On historically white campuses, spaces designated to minority students and their allies helps create a “sense of belonging and connection,” according to a study published last month.
The University of Chicago study found that for Black, Latinx and other marginalized students, “counterspaces” can be essential in the transition to college life on these campuses. Many University of Minnesota students with marginalized identities say spaces like these have made a difference to their time on campus.
The study began in 2013 and tracked over 500 Black and Latinx students who enrolled in historically white institutions in Illinois. Student experiences were documented over their first five years after enrolling in college.
Black and Latinx students had a harder time adjusting to life at historically white institutions, said Micere Keels, the University of Chicago associate professor who headed the study.
“We did have probably about a third of the students in our sample that [went] to predominantly white high schools,” Keels said. “So for those students, it was not as much of an adjustment or culture shock, but for other students of the study, it was much more different than the communities that they knew.”
Keels said that counterspaces help with that shock, and that concerns for these spaces adding to existing tensions is unfounded.
“If they're able to find those smaller group spaces of belonging on campus, they absolutely become more — not less — engaged with the rest of the campus life,” she said. “They have some spaces where some of the time there's an easy cultural familiarity and they're not always under cultural stress.”
University of Minnesota sophomore Emma Vanhdy, ambassador for the Asian-American Student Union, joined ASU last year. She said her membership has helped her navigate her predominantly white fields of study — one of which is Forests and Natural Resource Management.
“Being a part of ASU definitely gives me a space where I can feel more comfortable expressing my Asian-American identity, especially since both majors are in CFANS,” she said. “Having people understand that process of being an Asian-American definitely makes me feel more included.”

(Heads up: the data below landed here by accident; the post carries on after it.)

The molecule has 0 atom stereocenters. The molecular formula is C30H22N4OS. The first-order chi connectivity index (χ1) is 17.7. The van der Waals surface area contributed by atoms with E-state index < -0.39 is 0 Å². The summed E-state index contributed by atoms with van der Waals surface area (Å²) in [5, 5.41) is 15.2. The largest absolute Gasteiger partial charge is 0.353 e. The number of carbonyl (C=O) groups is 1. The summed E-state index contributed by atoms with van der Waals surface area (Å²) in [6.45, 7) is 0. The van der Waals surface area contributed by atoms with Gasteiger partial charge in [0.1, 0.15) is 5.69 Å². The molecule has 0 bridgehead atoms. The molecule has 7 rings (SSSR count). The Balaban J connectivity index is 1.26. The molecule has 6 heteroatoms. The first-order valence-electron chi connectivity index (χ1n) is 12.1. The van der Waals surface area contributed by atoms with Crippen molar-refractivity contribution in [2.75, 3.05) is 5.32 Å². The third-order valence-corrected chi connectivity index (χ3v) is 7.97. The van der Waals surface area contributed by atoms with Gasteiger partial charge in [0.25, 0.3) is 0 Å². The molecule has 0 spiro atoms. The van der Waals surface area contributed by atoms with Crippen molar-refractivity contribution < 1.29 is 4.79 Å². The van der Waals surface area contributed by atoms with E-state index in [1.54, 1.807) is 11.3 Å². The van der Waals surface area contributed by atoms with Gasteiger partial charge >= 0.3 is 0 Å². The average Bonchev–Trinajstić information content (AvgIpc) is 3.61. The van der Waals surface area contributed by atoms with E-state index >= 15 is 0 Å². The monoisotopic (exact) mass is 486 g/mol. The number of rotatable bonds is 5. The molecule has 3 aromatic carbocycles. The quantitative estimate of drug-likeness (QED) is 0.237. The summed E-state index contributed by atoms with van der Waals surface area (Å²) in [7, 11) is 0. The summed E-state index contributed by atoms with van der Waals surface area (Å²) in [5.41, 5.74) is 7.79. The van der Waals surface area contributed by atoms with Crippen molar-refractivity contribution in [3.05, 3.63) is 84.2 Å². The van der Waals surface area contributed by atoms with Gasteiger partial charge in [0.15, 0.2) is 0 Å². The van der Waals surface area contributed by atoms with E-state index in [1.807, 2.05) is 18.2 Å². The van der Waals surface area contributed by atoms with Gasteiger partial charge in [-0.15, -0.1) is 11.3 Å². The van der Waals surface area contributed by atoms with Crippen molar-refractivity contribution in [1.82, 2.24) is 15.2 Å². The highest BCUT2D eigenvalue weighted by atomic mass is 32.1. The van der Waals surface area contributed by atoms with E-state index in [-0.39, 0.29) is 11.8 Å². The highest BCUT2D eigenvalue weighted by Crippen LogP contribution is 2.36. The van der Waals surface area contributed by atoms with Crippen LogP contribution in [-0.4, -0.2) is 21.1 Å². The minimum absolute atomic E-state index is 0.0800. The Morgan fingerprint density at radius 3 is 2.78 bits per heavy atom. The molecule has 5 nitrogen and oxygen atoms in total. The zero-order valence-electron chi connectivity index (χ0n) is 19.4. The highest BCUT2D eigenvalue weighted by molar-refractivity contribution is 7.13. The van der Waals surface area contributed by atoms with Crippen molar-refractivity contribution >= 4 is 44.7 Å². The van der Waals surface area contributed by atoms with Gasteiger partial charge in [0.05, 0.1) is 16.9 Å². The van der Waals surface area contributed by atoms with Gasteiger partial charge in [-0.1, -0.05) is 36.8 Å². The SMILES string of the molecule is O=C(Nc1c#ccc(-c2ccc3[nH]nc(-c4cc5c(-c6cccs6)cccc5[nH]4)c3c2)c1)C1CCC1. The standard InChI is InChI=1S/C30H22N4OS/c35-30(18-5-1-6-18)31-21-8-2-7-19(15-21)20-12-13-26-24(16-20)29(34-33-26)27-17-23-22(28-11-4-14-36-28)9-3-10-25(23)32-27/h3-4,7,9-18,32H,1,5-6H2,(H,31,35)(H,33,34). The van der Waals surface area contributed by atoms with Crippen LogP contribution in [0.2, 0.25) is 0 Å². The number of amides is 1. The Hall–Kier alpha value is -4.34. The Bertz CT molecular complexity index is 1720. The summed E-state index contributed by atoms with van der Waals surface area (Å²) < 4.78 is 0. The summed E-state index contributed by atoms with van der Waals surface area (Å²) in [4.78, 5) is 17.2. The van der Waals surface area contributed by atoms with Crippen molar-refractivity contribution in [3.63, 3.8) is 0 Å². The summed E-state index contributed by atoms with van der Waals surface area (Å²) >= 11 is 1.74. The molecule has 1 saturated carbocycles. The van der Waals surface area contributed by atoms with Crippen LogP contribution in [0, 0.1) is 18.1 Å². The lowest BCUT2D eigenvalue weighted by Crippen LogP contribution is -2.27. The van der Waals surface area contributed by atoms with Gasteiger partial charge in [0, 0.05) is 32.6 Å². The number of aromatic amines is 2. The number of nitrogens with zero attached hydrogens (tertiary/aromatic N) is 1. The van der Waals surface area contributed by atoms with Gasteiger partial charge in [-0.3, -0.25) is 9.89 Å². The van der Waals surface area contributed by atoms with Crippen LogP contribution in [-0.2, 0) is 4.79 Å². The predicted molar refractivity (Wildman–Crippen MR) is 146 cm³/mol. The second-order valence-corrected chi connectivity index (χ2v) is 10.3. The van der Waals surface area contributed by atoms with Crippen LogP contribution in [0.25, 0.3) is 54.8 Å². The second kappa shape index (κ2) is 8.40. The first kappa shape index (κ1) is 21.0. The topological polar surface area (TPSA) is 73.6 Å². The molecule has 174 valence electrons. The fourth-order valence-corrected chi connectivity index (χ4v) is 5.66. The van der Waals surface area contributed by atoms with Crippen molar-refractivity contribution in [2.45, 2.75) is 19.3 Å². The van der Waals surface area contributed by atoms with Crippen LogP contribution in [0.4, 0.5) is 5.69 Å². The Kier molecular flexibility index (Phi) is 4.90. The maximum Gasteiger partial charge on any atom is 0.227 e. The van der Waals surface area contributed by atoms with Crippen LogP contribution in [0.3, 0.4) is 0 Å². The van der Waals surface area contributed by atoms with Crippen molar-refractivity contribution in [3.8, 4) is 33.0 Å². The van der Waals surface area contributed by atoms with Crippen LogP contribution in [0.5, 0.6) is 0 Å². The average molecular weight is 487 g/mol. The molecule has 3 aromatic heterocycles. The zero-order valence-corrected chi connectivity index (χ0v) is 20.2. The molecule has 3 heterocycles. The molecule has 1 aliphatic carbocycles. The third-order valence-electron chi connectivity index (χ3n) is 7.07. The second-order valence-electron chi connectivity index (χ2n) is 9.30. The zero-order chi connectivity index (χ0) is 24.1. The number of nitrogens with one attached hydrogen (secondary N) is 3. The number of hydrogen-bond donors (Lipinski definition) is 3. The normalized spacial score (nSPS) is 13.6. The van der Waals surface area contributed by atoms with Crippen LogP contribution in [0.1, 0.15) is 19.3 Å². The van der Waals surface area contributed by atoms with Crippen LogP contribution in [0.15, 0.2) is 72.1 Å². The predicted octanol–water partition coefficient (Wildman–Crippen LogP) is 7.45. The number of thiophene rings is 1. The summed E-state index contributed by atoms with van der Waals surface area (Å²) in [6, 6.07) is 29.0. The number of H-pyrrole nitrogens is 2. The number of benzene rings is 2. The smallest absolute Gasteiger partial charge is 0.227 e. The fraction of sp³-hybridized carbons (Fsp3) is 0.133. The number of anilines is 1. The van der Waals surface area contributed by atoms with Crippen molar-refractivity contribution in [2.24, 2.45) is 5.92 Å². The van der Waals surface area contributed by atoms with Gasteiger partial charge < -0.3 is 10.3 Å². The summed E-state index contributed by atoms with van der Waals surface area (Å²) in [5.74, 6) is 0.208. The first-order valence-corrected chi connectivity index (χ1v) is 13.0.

Vanhdy said she sometimes feels “anxiety” in less diverse classrooms for her major.
“But whenever I do go to the ASU room after [those classes],” she said, “that anxiety does go away because … they're more understanding about my cultural identity, and I am able to have the space to express that.”
Andrea Catarino, a third year representative from La Raza Latinx Student Cultural Center, said La Raza is an inclusive space. She said that while La Raza is a place for Latinx students to “showcase their culture,” everyone is welcome.
Joselin Navarro-Cano, who is also a member of La Raza, said the space made her feel more welcome on the entire Twin Cities campus.
“Finding a space like that kind of really helped me find that ‘home away from home,’” she said. “It really is like a safe space and like a space where I can be my authentic self.”
La Raza officers said the center has been used as a haven at times due to racial and political tensions, such as the numerous “Paint the Bridge” incidents. La Raza also became a healing space the day after the 2016 election when the room was opened and “packed with people grieving.”
“It was really hard for us to be on campus when that kind of rhetoric was being displayed,” said Navarro-Cano. “La Raza became a space where we can come and be able to talk about it together and heal from it together.”